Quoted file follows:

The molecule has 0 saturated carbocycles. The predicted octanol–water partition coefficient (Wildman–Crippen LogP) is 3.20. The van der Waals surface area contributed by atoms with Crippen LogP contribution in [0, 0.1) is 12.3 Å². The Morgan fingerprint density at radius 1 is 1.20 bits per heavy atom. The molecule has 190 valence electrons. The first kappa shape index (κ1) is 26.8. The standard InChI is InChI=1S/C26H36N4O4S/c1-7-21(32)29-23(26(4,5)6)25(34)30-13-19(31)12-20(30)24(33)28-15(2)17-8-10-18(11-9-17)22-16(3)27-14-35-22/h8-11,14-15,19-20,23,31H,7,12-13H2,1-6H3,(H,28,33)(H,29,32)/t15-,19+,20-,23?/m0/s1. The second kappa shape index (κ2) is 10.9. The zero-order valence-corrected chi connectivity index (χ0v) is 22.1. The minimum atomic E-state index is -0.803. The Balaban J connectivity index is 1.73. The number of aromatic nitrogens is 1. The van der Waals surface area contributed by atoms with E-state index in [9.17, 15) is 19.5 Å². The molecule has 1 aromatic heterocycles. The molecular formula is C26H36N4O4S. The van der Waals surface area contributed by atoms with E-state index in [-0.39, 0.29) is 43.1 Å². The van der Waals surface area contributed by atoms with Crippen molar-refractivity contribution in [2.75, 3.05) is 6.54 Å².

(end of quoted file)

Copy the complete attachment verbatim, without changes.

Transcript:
The molecule has 0 saturated carbocycles. The predicted octanol–water partition coefficient (Wildman–Crippen LogP) is 3.20. The van der Waals surface area contributed by atoms with Crippen LogP contribution in [0, 0.1) is 12.3 Å². The Morgan fingerprint density at radius 1 is 1.20 bits per heavy atom. The molecule has 190 valence electrons. The first kappa shape index (κ1) is 26.8. The standard InChI is InChI=1S/C26H36N4O4S/c1-7-21(32)29-23(26(4,5)6)25(34)30-13-19(31)12-20(30)24(33)28-15(2)17-8-10-18(11-9-17)22-16(3)27-14-35-22/h8-11,14-15,19-20,23,31H,7,12-13H2,1-6H3,(H,28,33)(H,29,32)/t15-,19+,20-,23?/m0/s1. The second kappa shape index (κ2) is 10.9. The zero-order valence-corrected chi connectivity index (χ0v) is 22.1. The minimum atomic E-state index is -0.803. The Balaban J connectivity index is 1.73. The number of aromatic nitrogens is 1. The van der Waals surface area contributed by atoms with E-state index in [9.17, 15) is 19.5 Å². The molecule has 1 aromatic heterocycles. The molecular formula is C26H36N4O4S. The van der Waals surface area contributed by atoms with E-state index in [-0.39, 0.29) is 43.1 Å². The van der Waals surface area contributed by atoms with Crippen molar-refractivity contribution in [2.75, 3.05) is 6.54 Å².